Eventually my guide turned off to the town of Wickham, my destination of Point Samson was less than 10km further. He waved me on without ever trying to lure me to some remote killing field.

Arriving at my accommodation, I showered, changed, charged my phone and set out to find the beach where I would be tracking and monitoring the turtle nesting.

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Save the Turtles, Save the World

Flatback turtle Photo © Doug Perrine nwf.org Save the turtles, save the world. I’m going to save the turtles this November. It’s really happening.

The Adventure

Last year, I talked here about the WPTP, that monitors the numbers of nesting marine turtles, and judges the success of their nests.

I wanted to get involved with the program, but it was a long way from Perth. Over 1,600km from Perth: and to put that into perspective, it’s about 4,000km from Perth to Sydney.

With a trip back to England last December, and a shortage of both funds and annual leave, the adventure has had to wait.

This year, things are different. Flights are booked. Accommodation is booked. Even the hire car is reserved.

Driving to Karratha would add an extra two days to the journey in each direction, and so it isn’t practical to make part of the adventure getting to the West Pilbara. But the important part is my new motto for this adventure: save the turtles, save the world.

Threatened Flatback Turtles

The threatened flatback is native to Australia, and nest only in Australia.

With cultural, spiritual and economic importance to Indigenous Australians from coastal regions, these ancient mariners have existed for more than 100 million years. Modern humans are considered to have evolved around 200,000 years ago, and what we call civilisation has existed for about 6,000 years. We are new kids in the neighbourhood to the flatback turtle

But changes to air and sea temperatures, rising sea levels, and other aspects that may come with climate change all threaten their survival.

Turtles can take up to 50 years to become a breeding adult. Ongoing monitoring and tracking is important if the flatback turtle is going to survive.

This adventure is in the early stages right now: all I know is how I am getting there and where I am resting my weary head. Which is important. Training on how to monitor the turtle tracks will be provided, then I just need to get some good photographs.

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Bleed for your ‘burb: the flat-footed adventurer and street hockey

Perth Glory Holez vs Roleystone Henges

Perth Glory Holez vs Roleystone Henges

It’s a Thursday night, and I’m playing hockey on the roof of a multi-story car park.

To understand how I got here, you have to know that I declared 2013 “the Year of the Dragon.”

You see, that was an impulsive thing.

One day I was taking part in a corporate team building dragon boat racing event — for a company I didn’t even work for, the next I was finding and joining a dragon boat club in London.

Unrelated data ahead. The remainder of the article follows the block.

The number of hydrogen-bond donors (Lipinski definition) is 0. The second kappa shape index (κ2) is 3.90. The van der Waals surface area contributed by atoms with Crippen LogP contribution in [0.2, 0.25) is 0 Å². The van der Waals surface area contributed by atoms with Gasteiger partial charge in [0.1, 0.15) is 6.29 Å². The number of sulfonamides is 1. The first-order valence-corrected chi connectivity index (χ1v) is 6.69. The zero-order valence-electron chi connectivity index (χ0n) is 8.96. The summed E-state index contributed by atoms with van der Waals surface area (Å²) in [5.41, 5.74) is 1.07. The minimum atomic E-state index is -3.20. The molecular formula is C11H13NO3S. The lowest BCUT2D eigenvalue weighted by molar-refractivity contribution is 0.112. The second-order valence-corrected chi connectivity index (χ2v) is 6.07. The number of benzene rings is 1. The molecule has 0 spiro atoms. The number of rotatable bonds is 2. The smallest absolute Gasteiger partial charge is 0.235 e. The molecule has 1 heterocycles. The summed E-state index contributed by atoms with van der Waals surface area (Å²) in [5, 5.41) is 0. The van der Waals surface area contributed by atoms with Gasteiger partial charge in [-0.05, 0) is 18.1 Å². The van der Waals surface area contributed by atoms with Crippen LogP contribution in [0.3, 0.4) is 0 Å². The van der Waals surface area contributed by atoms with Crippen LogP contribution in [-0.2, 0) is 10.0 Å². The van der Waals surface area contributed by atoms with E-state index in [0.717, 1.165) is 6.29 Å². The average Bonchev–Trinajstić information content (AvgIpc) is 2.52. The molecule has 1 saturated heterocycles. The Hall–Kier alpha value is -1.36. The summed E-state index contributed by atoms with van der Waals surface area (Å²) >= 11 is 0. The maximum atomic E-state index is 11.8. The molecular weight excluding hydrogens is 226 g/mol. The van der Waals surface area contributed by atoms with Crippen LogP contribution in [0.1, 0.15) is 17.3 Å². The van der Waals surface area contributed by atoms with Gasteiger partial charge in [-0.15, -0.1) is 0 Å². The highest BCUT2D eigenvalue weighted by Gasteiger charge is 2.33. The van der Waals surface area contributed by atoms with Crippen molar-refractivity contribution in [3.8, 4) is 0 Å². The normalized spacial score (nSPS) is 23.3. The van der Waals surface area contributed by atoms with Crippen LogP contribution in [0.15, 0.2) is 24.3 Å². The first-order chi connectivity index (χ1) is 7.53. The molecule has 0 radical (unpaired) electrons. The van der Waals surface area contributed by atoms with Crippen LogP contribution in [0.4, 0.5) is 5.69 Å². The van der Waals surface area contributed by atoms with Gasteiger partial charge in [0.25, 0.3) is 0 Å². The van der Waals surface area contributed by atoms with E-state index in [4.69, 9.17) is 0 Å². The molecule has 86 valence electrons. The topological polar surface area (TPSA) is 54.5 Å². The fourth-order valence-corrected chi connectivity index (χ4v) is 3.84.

I was lucky. The team I joined trained at a regatta a short walking distance from my flat in Docklands, and I quickly warmed to the team sport culture of training together then drinking together.

An equally impulsive adventure goal was set: I would compete with the team in an international event before the end of the year. Within weeks, I was racing in a dragon boat, competing to the steady beat of a drum against other teams from around the UK.

But it wasn’t an international event. And, I didn’t ever meet that goal. But that was OK, because I did make friends and did enjoy training and competing. You can read various posts about it on here.

It was also my impulsive behaviour that had me sign up for the Inca trail, and my Arctic adventure, and abseiling down the side of Australia’s tallest building. At least with the year of the dragon I had tried it before I joined a team.

Street Hockey

Not so with Perth’s street roller hockey league.

Although I have some friends that played, a desire to join in myself wasn’t something that had crossed my mind. One day, an impulse came on me to write a feature article about the sport and the league. Even then, my interest was entirely journalistic.

I talked to friends, I talked to the league’s founder and commissioner, I was introduced to people and made new friends. I went to a game, took photos, and drank a beer with my friends and their team mates.

It was probably about then that I started thinking about playing. “But I can’t skate!” I’d tell people, and I’d be told in reply “there’s no ‘can’t skate’ — only people who have never skated, and people who can skate.”

There was two possible options. The way I saw it, I could buy skates, and spend a few months practicing, or I could find a team, get some skates, and then learn to play.

I was encouraged to do the latter. My impulsive, thrill-seeking, lizard brain approved of this course of action.

Yokine Drugs n’ Crime

Yokine Drugs n Crime

I was invited to join a team from Perth’s suburb of Yokine (Yokine Drugs n’ Crime, named after the Aussie hip hop song of the same name) and when I went to watch them play, unprompted I was lent a pair of skates and a stick, and spent time skating about, practicing skating with a hockey stick, and passing the puck back and forth with other players.